Roberta Perry, owner of Farmingdale-based ScrubzBody Skin Care Products, seen...

Roberta Perry, owner of Farmingdale-based ScrubzBody Skin Care Products, seen on Aug. 1, 2017, in her store. Credit: Chris Ware

Consumer interest in private-label brands, or store brands, is growing, presenting opportunities for small businesses that want to  manufacture merchandise to be sold under the brand or name of a third party.

In 2018, private-label sales  totaled $128.6 billion nationally, up 4.4 percent from the previous year, according to a report from the Private Label Manufacturers Association, citing Nielsen data.

“Private label is a vehicle that could help a small business get big and achieve accelerated sales growth,” says Charles Internicola, managing partner at The Internicola Law Firm PC in Red Bank, New Jersey, a business and franchise law group. The private route provides another revenue channel for small businesses to get their goods to market without worrying about the  marketing, distribution  and other costs associated with selling directly to the consumer.

Still, he adds, businesses  need to make sure  private-label manufacturing is the right fit.

You don’t want to enter in an agreement with a third-party retailer/seller that’s too restrictive, he says, prohibiting you, for example, from selling within a certain geographic area.   

To be sure, “larger customers often have more demands and have buyer power over you,” says Nick Horman, founder of Horman’s Best Pickles, the specialty arm of Glen Cove-based Allen Pickle Works, which together have a handful of private-label accounts. In such cases, “you need to stand strong,” he says.

These type of relationships are often not made public because typically the companies you’re supplying products for “don’t like to reveal they’re using a private-label manufacturer,” says Horman, who also sells his pickles under his own brand name.

Horman's Best Pickles, the specialty arm of Glen Cove-based Allen...

Horman's Best Pickles, the specialty arm of Glen Cove-based Allen Pickle Works, seen on Jan. 14, 2018, makes pickles for private-label accounts.  Credit: Bruce Gilbert

Experts say it’s good to establish your own brand name and product quality first before seeking out private-label relationships. That way you have proof of concept and can show product demand.

Plus, selling under your own brand directly to the customer generally gives you better pricing than selling to a private-label customer, says Joe Cuomo, a law partner at Forchelli Deegan Terrana LLP in Uniondale. “In private label, the margins for the manufacturer are much lower,” he says.

The retailer also has to make money  after buying your product,  so you can’t charge the same price you would if you were selling straight to the customer, he says. But on the plus side, you can sell a larger amount of your product on a steady basis with a private-label customer.

Just make sure the agreement you’re entering into is fair, says Cuomo. Notably, be certain it allows you to sell your product under your own brand or to other private-label customers. But also recognize  that a big private-label customer will likely impose some restrictions, he says.

Angela Carillo, owner of Bethpage-based Alegna Soap, seen here on...

Angela Carillo, owner of Bethpage-based Alegna Soap, seen here on June 5, 2013, sells handmade soaps under her own brand and to more than a dozen private-label accounts. Credit: Jeremy Bales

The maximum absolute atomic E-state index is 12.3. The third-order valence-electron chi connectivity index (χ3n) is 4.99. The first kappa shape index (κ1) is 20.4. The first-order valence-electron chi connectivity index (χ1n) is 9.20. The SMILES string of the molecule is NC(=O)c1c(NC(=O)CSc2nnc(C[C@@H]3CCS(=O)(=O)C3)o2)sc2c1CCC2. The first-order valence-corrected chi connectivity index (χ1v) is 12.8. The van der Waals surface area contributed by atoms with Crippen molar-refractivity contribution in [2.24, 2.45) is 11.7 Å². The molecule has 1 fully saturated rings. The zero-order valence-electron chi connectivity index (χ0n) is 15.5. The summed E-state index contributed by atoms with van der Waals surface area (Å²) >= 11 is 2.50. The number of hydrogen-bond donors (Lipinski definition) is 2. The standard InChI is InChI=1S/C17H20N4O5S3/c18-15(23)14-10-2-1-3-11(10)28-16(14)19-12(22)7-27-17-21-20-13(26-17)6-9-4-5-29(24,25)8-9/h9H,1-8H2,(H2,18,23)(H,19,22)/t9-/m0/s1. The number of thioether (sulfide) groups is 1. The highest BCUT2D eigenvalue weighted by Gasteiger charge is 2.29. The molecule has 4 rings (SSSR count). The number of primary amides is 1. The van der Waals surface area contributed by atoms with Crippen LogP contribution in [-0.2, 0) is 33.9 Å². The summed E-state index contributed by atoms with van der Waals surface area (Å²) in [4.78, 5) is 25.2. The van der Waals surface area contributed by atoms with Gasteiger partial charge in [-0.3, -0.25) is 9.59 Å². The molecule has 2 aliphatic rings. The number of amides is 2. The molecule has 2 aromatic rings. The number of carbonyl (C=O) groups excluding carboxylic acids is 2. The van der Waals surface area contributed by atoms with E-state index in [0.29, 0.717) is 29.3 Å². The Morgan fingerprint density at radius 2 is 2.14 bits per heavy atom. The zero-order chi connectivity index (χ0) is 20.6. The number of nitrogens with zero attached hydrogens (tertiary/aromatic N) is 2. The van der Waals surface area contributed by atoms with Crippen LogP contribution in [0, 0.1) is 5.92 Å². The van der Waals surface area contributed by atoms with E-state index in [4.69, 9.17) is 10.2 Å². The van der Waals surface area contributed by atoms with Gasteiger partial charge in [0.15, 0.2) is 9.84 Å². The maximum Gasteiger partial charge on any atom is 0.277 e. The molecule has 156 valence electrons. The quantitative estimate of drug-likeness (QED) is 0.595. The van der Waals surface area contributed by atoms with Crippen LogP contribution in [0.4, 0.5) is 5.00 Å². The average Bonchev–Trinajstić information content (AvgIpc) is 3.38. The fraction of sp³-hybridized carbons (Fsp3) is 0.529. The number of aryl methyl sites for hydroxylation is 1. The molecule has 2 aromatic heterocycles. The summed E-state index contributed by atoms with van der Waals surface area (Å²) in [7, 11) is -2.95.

If  they are stringent, one protection a manufacturer can seek is a minimum-order requirement to make the limits “worth it,” says Cuomo.

 You also want a deal to protect your intellectual property, such as patents,  and to safeguard your business  with an indemnification clause for any liability if, for example, a consumer files a lawsuit, says Internicola.

You may also have to sign a nondisclosure agreement, says Horman, which would prevent you from discussing any proprietary information with a competitor.

Beyond that, be sure you can keep up with demand, especially with larger orders, and make sure you check your ego at the door, says Angela Carillo, owner of Bethpage-based Alegna Soap, a handmade soap maker who sells under her own brand  and to more than a dozen private-label accounts.

She’s been at events where other soap makers that are her private-label accounts are selling her soap under their brand, but she's OK with that: “I already got paid.” 

Nick Horman, founder of Horman's Best Pickles, seen here on...

Nick Horman, founder of Horman's Best Pickles, seen here on Feb. 10, 2017, says small manufacturers "need to stand strong" when signing private label contracts with larger companies.  Credit: Chuck Fadely

Plus in slower months, such as after the holiday season, she says, “I still have my private-label orders and money coming in.”

Most of Carillo’s accounts are private, but there are exceptions like ScrubzBody Skin Care Products in Farmingdale, which isn’t secretive about the relationship. For one thing, ScrubzBody owner Roberta Perry, who  sells her own scrubs and lotions to private-label third parties, says she likes supporting other local small businesses. Furthermore, Carillo “makes incredible soap, and it’s her specialty and not mine, so I would rather my customers have the best of something even if I didn’t make it personally.”

Fast Fact:

85% of consumers say they trust a private brand just as much as a national brand, and 81% say they purchase a private-brand product during every shopping trip.

Source: Daymon Private Brand Intelligence Report 2019

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